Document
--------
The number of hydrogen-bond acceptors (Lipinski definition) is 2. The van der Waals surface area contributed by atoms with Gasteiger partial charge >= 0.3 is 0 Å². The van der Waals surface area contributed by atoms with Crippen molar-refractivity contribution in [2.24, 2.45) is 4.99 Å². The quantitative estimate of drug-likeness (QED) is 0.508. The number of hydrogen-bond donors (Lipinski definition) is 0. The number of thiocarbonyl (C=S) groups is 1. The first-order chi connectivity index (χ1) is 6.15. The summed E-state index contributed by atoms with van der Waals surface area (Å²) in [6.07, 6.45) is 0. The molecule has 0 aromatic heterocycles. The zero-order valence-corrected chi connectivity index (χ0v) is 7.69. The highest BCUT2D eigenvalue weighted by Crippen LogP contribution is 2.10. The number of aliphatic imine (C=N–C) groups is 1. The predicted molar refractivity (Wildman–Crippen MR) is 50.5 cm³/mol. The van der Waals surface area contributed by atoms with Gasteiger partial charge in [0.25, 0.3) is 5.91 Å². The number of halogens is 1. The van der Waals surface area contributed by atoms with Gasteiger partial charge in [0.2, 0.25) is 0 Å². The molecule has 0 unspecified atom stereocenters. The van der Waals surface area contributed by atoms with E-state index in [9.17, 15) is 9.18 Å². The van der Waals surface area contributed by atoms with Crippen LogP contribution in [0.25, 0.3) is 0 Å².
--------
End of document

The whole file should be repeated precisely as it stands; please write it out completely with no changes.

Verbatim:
The number of hydrogen-bond acceptors (Lipinski definition) is 2. The van der Waals surface area contributed by atoms with Gasteiger partial charge >= 0.3 is 0 Å². The van der Waals surface area contributed by atoms with Crippen molar-refractivity contribution in [2.24, 2.45) is 4.99 Å². The quantitative estimate of drug-likeness (QED) is 0.508. The number of hydrogen-bond donors (Lipinski definition) is 0. The number of thiocarbonyl (C=S) groups is 1. The first-order chi connectivity index (χ1) is 6.15. The summed E-state index contributed by atoms with van der Waals surface area (Å²) in [6.07, 6.45) is 0. The molecule has 0 aromatic heterocycles. The zero-order valence-corrected chi connectivity index (χ0v) is 7.69. The highest BCUT2D eigenvalue weighted by Crippen LogP contribution is 2.10. The number of aliphatic imine (C=N–C) groups is 1. The predicted molar refractivity (Wildman–Crippen MR) is 50.5 cm³/mol. The van der Waals surface area contributed by atoms with Gasteiger partial charge in [0.25, 0.3) is 5.91 Å². The number of halogens is 1. The van der Waals surface area contributed by atoms with Gasteiger partial charge in [0.2, 0.25) is 0 Å². The molecule has 0 unspecified atom stereocenters. The van der Waals surface area contributed by atoms with E-state index in [9.17, 15) is 9.18 Å². The van der Waals surface area contributed by atoms with Crippen LogP contribution in [0.25, 0.3) is 0 Å².